Gloria (Julianne Moore) has been divorced for 12 years, she thinks. Her son has a baby, and her pregnant daughter’s about to move to Sweden to marry her surfer boyfriend. When Gloria’s not at her shitty car insurance job, she frequents the local 70s disco or sings along with the bland MOR songs on the car radio (it takes you a while to realise that the film isn’t actually set in the 1970s).
At first, the songs that she listens to are about heartbreak and loneliness. As Gloria meets Albert (John Turtorro), an ex-marine who owns a paintball ranch, they start to get happier and livelier. As the film develops, Gloria and Albert fall in and out of love, presumably on the basis that if you’re going to lead bland and mundane lives, you may as well do it together.
Apart from that, nothing of interest happens. Nothing. No-one talks about anything interesting or does anything interesting. There is almost the start of a discussion about gun control, but just as it looks like someone may express an opinion, they agree to differ.
I guess at least the fights (which mainly consist of people seething silently) are slightly more interesting than the shared moments together. Albert reads aloud a dreadfully sentimental love poem from an anthology, which I guess is supposed to show his sensitivity, but the words are so cloying that you just hope it will be over soon.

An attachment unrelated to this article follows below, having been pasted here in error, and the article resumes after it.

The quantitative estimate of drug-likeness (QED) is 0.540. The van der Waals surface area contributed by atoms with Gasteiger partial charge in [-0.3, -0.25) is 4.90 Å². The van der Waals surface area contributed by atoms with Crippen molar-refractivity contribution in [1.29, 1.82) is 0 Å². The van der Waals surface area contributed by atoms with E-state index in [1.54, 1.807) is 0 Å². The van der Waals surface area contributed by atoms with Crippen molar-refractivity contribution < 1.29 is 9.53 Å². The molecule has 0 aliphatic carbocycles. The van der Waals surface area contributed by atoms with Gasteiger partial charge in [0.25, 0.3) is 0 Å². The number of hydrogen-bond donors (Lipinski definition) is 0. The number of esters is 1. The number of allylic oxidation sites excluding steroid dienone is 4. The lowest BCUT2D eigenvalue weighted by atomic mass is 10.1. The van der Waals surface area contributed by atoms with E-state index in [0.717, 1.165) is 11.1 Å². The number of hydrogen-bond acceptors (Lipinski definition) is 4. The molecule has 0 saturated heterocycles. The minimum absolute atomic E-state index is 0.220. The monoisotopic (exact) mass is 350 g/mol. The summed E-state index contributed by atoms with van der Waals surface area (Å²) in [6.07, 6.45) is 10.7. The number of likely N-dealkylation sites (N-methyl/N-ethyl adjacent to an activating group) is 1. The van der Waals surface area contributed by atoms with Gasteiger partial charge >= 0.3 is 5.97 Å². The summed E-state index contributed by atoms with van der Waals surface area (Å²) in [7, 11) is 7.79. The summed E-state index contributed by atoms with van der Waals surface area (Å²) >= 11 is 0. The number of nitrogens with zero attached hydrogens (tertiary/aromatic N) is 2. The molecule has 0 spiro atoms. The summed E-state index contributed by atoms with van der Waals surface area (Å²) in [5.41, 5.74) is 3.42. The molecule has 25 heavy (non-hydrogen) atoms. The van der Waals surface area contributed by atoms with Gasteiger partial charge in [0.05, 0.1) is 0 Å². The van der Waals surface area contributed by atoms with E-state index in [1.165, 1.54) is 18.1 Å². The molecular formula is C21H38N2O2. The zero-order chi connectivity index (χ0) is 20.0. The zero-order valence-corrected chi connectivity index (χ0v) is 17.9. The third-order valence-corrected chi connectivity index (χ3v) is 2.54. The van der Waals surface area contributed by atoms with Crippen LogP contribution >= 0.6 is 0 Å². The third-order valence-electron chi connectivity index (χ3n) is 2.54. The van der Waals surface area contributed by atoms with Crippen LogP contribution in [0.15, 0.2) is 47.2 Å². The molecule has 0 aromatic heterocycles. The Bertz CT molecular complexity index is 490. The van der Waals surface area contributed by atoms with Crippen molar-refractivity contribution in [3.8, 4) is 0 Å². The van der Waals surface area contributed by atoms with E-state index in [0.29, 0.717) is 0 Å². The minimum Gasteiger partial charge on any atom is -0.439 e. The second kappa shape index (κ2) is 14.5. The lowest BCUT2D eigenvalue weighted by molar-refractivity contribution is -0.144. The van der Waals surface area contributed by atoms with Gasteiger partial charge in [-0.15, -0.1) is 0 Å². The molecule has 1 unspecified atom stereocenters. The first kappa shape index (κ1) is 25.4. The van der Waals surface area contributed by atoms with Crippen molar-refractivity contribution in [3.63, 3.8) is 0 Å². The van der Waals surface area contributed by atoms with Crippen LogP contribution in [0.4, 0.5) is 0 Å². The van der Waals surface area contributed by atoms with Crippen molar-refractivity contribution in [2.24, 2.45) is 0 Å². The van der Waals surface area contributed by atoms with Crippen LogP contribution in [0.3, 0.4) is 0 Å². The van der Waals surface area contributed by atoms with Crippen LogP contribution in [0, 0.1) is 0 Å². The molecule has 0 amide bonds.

Most of the time they do uninteresting things in Los Angeles. For a while, they go to Vegas. Towards the end, there is an Incident, which I guess is supposed to be interesting, but its really not all that.
It is, however, an ensemble piece. Its not just Gloria and Albert who are uninteresting – her kids are boring, her best friend is boring, her mother is boring and the Swedish surfer putative son-in-law is particularly boring. I guess we’re supposed to be interested in what happens to them, but its not easy.
The nearest we come to a plot is when Albert’s daughters incessantly ring him, leading him to break off any conversation and rush back to them. Or when Albert rushes away from any social situation, leading Gloria to row with him. And then get back together. Many times over. You’d have thought they’d have got the message eventually that they’re not exactly compatible.
I think the message is supposed to be that Gloria’s a Strong Independent Woman who’s not afraid of going to discos on her own (wow). And she enjoys dancing (double wow). Its a sign of how dangerous the film is that in the final scene, they play the song of her name. But its not the Patti Smith song, its Laura bloody Branigan.
Despite all this, it seems that critics almost unanimously seem to have loved this film. And I honestly don’t understand why. There are some films which are provocative so that while I hate them I can see what someone else would get from them. And then there is this safe, bland, unremarkable mush.
In case you missed the nuance, not my sort of thing. At all.